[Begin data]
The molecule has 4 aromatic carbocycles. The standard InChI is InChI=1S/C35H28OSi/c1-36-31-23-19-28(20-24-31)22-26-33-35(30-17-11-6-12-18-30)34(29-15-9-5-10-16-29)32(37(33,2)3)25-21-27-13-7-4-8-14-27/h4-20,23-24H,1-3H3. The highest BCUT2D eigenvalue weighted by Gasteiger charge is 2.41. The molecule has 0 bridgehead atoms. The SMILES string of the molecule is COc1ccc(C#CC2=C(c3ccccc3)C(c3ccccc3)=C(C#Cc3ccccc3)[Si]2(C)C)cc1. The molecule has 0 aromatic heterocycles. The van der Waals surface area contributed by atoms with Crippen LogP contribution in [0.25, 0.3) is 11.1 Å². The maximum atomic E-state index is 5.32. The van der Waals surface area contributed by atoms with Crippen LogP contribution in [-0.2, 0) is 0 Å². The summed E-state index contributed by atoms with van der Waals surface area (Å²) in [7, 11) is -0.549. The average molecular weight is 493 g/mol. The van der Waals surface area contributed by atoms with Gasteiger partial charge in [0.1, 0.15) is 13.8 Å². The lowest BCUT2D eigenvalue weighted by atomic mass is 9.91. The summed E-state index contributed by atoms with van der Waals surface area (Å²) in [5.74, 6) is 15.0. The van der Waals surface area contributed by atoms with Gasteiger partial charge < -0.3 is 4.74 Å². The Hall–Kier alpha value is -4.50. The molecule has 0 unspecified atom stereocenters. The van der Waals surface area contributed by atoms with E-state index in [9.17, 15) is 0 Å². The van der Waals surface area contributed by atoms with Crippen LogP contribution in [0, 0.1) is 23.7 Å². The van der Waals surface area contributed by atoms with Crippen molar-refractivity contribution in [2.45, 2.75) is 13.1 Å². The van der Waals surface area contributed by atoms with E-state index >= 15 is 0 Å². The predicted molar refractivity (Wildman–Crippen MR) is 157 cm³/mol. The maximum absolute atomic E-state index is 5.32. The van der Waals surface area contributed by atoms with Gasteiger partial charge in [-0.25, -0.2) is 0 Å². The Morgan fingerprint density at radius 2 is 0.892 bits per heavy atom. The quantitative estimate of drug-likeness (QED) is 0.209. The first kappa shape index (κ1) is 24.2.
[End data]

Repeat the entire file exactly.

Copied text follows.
The molecule has 4 aromatic carbocycles. The standard InChI is InChI=1S/C35H28OSi/c1-36-31-23-19-28(20-24-31)22-26-33-35(30-17-11-6-12-18-30)34(29-15-9-5-10-16-29)32(37(33,2)3)25-21-27-13-7-4-8-14-27/h4-20,23-24H,1-3H3. The highest BCUT2D eigenvalue weighted by Gasteiger charge is 2.41. The molecule has 0 bridgehead atoms. The SMILES string of the molecule is COc1ccc(C#CC2=C(c3ccccc3)C(c3ccccc3)=C(C#Cc3ccccc3)[Si]2(C)C)cc1. The molecule has 0 aromatic heterocycles. The van der Waals surface area contributed by atoms with Crippen LogP contribution in [0.25, 0.3) is 11.1 Å². The maximum atomic E-state index is 5.32. The van der Waals surface area contributed by atoms with Crippen LogP contribution in [-0.2, 0) is 0 Å². The summed E-state index contributed by atoms with van der Waals surface area (Å²) in [7, 11) is -0.549. The average molecular weight is 493 g/mol. The van der Waals surface area contributed by atoms with Gasteiger partial charge in [0.1, 0.15) is 13.8 Å². The lowest BCUT2D eigenvalue weighted by atomic mass is 9.91. The summed E-state index contributed by atoms with van der Waals surface area (Å²) in [5.74, 6) is 15.0. The van der Waals surface area contributed by atoms with Gasteiger partial charge < -0.3 is 4.74 Å². The Hall–Kier alpha value is -4.50. The molecule has 0 unspecified atom stereocenters. The van der Waals surface area contributed by atoms with E-state index in [9.17, 15) is 0 Å². The van der Waals surface area contributed by atoms with Crippen LogP contribution in [0, 0.1) is 23.7 Å². The van der Waals surface area contributed by atoms with Crippen molar-refractivity contribution in [2.45, 2.75) is 13.1 Å². The van der Waals surface area contributed by atoms with E-state index >= 15 is 0 Å². The predicted molar refractivity (Wildman–Crippen MR) is 157 cm³/mol. The maximum absolute atomic E-state index is 5.32. The van der Waals surface area contributed by atoms with Gasteiger partial charge in [-0.25, -0.2) is 0 Å². The Morgan fingerprint density at radius 2 is 0.892 bits per heavy atom. The quantitative estimate of drug-likeness (QED) is 0.209. The first kappa shape index (κ1) is 24.2.